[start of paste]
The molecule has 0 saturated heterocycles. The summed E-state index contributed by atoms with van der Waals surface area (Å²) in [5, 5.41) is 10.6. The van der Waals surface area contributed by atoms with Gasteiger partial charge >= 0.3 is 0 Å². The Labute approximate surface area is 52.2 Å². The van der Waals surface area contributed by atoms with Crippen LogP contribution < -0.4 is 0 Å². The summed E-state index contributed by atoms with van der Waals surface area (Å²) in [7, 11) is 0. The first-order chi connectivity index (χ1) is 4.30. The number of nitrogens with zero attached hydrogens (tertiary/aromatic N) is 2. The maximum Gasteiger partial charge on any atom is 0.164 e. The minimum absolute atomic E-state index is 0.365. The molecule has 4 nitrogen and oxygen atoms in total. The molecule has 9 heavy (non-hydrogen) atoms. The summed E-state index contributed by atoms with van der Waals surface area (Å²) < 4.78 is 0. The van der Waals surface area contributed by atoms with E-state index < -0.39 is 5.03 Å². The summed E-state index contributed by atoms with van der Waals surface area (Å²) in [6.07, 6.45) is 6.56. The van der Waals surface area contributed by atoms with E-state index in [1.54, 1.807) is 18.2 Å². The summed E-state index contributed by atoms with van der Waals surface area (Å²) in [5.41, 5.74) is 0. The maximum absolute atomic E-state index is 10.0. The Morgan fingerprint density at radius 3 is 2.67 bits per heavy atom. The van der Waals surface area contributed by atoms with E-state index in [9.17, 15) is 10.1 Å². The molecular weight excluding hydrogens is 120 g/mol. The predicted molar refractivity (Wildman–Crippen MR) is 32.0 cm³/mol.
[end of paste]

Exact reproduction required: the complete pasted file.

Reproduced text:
The molecule has 0 saturated heterocycles. The summed E-state index contributed by atoms with van der Waals surface area (Å²) in [5, 5.41) is 10.6. The van der Waals surface area contributed by atoms with Gasteiger partial charge >= 0.3 is 0 Å². The Labute approximate surface area is 52.2 Å². The van der Waals surface area contributed by atoms with Crippen LogP contribution < -0.4 is 0 Å². The summed E-state index contributed by atoms with van der Waals surface area (Å²) in [7, 11) is 0. The first-order chi connectivity index (χ1) is 4.30. The number of nitrogens with zero attached hydrogens (tertiary/aromatic N) is 2. The maximum Gasteiger partial charge on any atom is 0.164 e. The minimum absolute atomic E-state index is 0.365. The molecule has 4 nitrogen and oxygen atoms in total. The molecule has 9 heavy (non-hydrogen) atoms. The summed E-state index contributed by atoms with van der Waals surface area (Å²) < 4.78 is 0. The van der Waals surface area contributed by atoms with E-state index < -0.39 is 5.03 Å². The summed E-state index contributed by atoms with van der Waals surface area (Å²) in [6.07, 6.45) is 6.56. The van der Waals surface area contributed by atoms with E-state index in [1.54, 1.807) is 18.2 Å². The summed E-state index contributed by atoms with van der Waals surface area (Å²) in [5.41, 5.74) is 0. The maximum absolute atomic E-state index is 10.0. The Morgan fingerprint density at radius 3 is 2.67 bits per heavy atom. The van der Waals surface area contributed by atoms with E-state index in [9.17, 15) is 10.1 Å². The molecular weight excluding hydrogens is 120 g/mol. The predicted molar refractivity (Wildman–Crippen MR) is 32.0 cm³/mol.